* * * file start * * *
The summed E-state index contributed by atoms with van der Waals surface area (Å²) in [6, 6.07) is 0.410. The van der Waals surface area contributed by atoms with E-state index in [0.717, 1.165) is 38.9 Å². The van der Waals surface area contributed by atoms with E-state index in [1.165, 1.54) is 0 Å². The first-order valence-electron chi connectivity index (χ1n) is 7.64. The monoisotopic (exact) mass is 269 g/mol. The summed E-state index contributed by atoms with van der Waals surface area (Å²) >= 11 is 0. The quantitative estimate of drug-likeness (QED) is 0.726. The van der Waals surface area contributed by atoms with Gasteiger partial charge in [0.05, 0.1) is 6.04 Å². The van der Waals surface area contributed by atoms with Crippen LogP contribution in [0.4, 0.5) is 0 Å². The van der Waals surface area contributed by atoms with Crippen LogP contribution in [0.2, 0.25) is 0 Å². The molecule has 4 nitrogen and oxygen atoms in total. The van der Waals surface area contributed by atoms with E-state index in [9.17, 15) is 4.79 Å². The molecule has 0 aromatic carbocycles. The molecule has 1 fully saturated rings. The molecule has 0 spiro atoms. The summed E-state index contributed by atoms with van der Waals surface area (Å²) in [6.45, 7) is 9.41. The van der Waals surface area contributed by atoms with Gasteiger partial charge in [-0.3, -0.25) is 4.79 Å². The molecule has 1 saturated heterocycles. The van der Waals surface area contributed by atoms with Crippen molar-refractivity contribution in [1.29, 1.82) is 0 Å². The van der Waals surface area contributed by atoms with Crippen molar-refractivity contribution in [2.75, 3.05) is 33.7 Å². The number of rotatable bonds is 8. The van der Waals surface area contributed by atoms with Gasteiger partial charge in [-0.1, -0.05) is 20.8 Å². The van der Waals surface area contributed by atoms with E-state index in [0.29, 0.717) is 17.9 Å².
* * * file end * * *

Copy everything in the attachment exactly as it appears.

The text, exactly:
The summed E-state index contributed by atoms with van der Waals surface area (Å²) in [6, 6.07) is 0.410. The van der Waals surface area contributed by atoms with E-state index in [0.717, 1.165) is 38.9 Å². The van der Waals surface area contributed by atoms with E-state index in [1.165, 1.54) is 0 Å². The first-order valence-electron chi connectivity index (χ1n) is 7.64. The monoisotopic (exact) mass is 269 g/mol. The summed E-state index contributed by atoms with van der Waals surface area (Å²) >= 11 is 0. The quantitative estimate of drug-likeness (QED) is 0.726. The van der Waals surface area contributed by atoms with Gasteiger partial charge in [0.05, 0.1) is 6.04 Å². The van der Waals surface area contributed by atoms with Crippen LogP contribution in [0.4, 0.5) is 0 Å². The van der Waals surface area contributed by atoms with Crippen LogP contribution in [0.2, 0.25) is 0 Å². The molecule has 4 nitrogen and oxygen atoms in total. The van der Waals surface area contributed by atoms with E-state index in [9.17, 15) is 4.79 Å². The molecule has 0 aromatic carbocycles. The molecule has 1 fully saturated rings. The molecule has 0 spiro atoms. The summed E-state index contributed by atoms with van der Waals surface area (Å²) in [6.45, 7) is 9.41. The van der Waals surface area contributed by atoms with Gasteiger partial charge in [-0.3, -0.25) is 4.79 Å². The molecule has 1 saturated heterocycles. The van der Waals surface area contributed by atoms with Crippen molar-refractivity contribution in [1.29, 1.82) is 0 Å². The van der Waals surface area contributed by atoms with Crippen molar-refractivity contribution in [2.75, 3.05) is 33.7 Å². The number of rotatable bonds is 8. The van der Waals surface area contributed by atoms with Gasteiger partial charge in [-0.1, -0.05) is 20.8 Å². The van der Waals surface area contributed by atoms with E-state index in [0.29, 0.717) is 17.9 Å².